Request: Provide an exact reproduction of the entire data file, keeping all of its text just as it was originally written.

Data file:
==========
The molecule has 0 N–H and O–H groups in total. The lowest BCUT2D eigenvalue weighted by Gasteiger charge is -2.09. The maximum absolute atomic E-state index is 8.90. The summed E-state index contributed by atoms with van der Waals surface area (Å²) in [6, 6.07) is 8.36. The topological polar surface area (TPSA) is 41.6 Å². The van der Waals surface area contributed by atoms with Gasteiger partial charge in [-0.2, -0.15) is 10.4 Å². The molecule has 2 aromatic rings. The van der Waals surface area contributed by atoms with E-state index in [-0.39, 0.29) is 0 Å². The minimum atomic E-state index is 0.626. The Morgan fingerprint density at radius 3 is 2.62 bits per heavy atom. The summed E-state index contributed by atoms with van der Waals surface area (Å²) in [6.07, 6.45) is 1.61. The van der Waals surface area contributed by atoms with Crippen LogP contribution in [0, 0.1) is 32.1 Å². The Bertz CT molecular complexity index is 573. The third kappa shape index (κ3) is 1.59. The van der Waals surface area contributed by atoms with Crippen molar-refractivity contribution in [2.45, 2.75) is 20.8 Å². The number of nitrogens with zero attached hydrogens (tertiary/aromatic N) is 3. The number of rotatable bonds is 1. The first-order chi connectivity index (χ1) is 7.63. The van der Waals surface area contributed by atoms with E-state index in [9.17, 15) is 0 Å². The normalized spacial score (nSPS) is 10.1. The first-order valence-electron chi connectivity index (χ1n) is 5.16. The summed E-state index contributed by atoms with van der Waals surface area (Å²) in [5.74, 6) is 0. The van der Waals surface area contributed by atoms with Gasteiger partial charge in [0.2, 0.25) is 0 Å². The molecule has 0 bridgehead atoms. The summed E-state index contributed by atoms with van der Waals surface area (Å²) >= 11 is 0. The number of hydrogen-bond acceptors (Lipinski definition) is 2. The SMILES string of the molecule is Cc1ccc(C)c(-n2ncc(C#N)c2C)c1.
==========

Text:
The molecule has 0 N–H and O–H groups in total. The lowest BCUT2D eigenvalue weighted by Gasteiger charge is -2.09. The maximum absolute atomic E-state index is 8.90. The summed E-state index contributed by atoms with van der Waals surface area (Å²) in [6, 6.07) is 8.36. The topological polar surface area (TPSA) is 41.6 Å². The van der Waals surface area contributed by atoms with Gasteiger partial charge in [-0.2, -0.15) is 10.4 Å². The molecule has 2 aromatic rings. The van der Waals surface area contributed by atoms with E-state index in [-0.39, 0.29) is 0 Å². The minimum atomic E-state index is 0.626. The Morgan fingerprint density at radius 3 is 2.62 bits per heavy atom. The summed E-state index contributed by atoms with van der Waals surface area (Å²) in [6.07, 6.45) is 1.61. The van der Waals surface area contributed by atoms with Crippen LogP contribution in [0, 0.1) is 32.1 Å². The Bertz CT molecular complexity index is 573. The third kappa shape index (κ3) is 1.59. The van der Waals surface area contributed by atoms with Crippen molar-refractivity contribution in [2.45, 2.75) is 20.8 Å². The number of nitrogens with zero attached hydrogens (tertiary/aromatic N) is 3. The number of rotatable bonds is 1. The first-order chi connectivity index (χ1) is 7.63. The van der Waals surface area contributed by atoms with E-state index in [9.17, 15) is 0 Å². The normalized spacial score (nSPS) is 10.1. The first-order valence-electron chi connectivity index (χ1n) is 5.16. The summed E-state index contributed by atoms with van der Waals surface area (Å²) in [5.74, 6) is 0. The van der Waals surface area contributed by atoms with Gasteiger partial charge in [0.2, 0.25) is 0 Å². The molecule has 0 bridgehead atoms. The summed E-state index contributed by atoms with van der Waals surface area (Å²) >= 11 is 0. The number of hydrogen-bond acceptors (Lipinski definition) is 2. The SMILES string of the molecule is Cc1ccc(C)c(-n2ncc(C#N)c2C)c1.